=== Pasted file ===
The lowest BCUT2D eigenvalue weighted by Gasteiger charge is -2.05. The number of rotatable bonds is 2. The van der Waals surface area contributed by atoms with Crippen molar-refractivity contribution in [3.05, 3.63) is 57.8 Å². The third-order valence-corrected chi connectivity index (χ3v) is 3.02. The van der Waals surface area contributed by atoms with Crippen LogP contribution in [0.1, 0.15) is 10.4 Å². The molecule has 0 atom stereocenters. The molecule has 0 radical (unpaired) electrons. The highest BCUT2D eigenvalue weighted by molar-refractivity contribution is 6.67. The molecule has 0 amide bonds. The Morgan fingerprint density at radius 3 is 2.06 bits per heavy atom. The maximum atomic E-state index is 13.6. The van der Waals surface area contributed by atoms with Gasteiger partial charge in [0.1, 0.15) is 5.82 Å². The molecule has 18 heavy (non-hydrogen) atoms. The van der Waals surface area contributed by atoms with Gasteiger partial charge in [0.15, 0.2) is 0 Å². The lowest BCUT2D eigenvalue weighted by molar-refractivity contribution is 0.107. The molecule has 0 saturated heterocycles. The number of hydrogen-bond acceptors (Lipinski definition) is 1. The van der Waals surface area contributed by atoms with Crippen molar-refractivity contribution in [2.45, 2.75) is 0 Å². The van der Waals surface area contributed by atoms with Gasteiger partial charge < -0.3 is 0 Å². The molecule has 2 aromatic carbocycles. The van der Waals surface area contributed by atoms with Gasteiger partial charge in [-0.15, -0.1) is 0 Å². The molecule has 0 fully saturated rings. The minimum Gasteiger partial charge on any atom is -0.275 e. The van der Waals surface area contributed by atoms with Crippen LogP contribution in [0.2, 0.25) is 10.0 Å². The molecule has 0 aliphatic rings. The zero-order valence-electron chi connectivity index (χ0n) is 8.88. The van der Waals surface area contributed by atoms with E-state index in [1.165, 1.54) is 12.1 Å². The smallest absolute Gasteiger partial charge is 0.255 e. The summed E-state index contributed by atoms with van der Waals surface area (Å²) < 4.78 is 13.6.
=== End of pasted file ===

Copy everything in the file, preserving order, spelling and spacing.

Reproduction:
The lowest BCUT2D eigenvalue weighted by Gasteiger charge is -2.05. The number of rotatable bonds is 2. The van der Waals surface area contributed by atoms with Crippen molar-refractivity contribution in [3.05, 3.63) is 57.8 Å². The third-order valence-corrected chi connectivity index (χ3v) is 3.02. The van der Waals surface area contributed by atoms with Crippen LogP contribution in [0.1, 0.15) is 10.4 Å². The molecule has 0 atom stereocenters. The molecule has 0 radical (unpaired) electrons. The highest BCUT2D eigenvalue weighted by molar-refractivity contribution is 6.67. The molecule has 0 amide bonds. The Morgan fingerprint density at radius 3 is 2.06 bits per heavy atom. The maximum atomic E-state index is 13.6. The van der Waals surface area contributed by atoms with Gasteiger partial charge in [0.1, 0.15) is 5.82 Å². The molecule has 18 heavy (non-hydrogen) atoms. The van der Waals surface area contributed by atoms with Gasteiger partial charge in [0.15, 0.2) is 0 Å². The lowest BCUT2D eigenvalue weighted by molar-refractivity contribution is 0.107. The molecule has 0 saturated heterocycles. The number of hydrogen-bond acceptors (Lipinski definition) is 1. The van der Waals surface area contributed by atoms with Crippen molar-refractivity contribution in [2.45, 2.75) is 0 Å². The van der Waals surface area contributed by atoms with Gasteiger partial charge < -0.3 is 0 Å². The molecule has 2 aromatic carbocycles. The van der Waals surface area contributed by atoms with Gasteiger partial charge in [-0.15, -0.1) is 0 Å². The molecule has 0 fully saturated rings. The minimum Gasteiger partial charge on any atom is -0.275 e. The van der Waals surface area contributed by atoms with Crippen LogP contribution in [0.2, 0.25) is 10.0 Å². The molecule has 0 aliphatic rings. The zero-order valence-electron chi connectivity index (χ0n) is 8.88. The van der Waals surface area contributed by atoms with E-state index in [1.165, 1.54) is 12.1 Å². The smallest absolute Gasteiger partial charge is 0.255 e. The summed E-state index contributed by atoms with van der Waals surface area (Å²) < 4.78 is 13.6.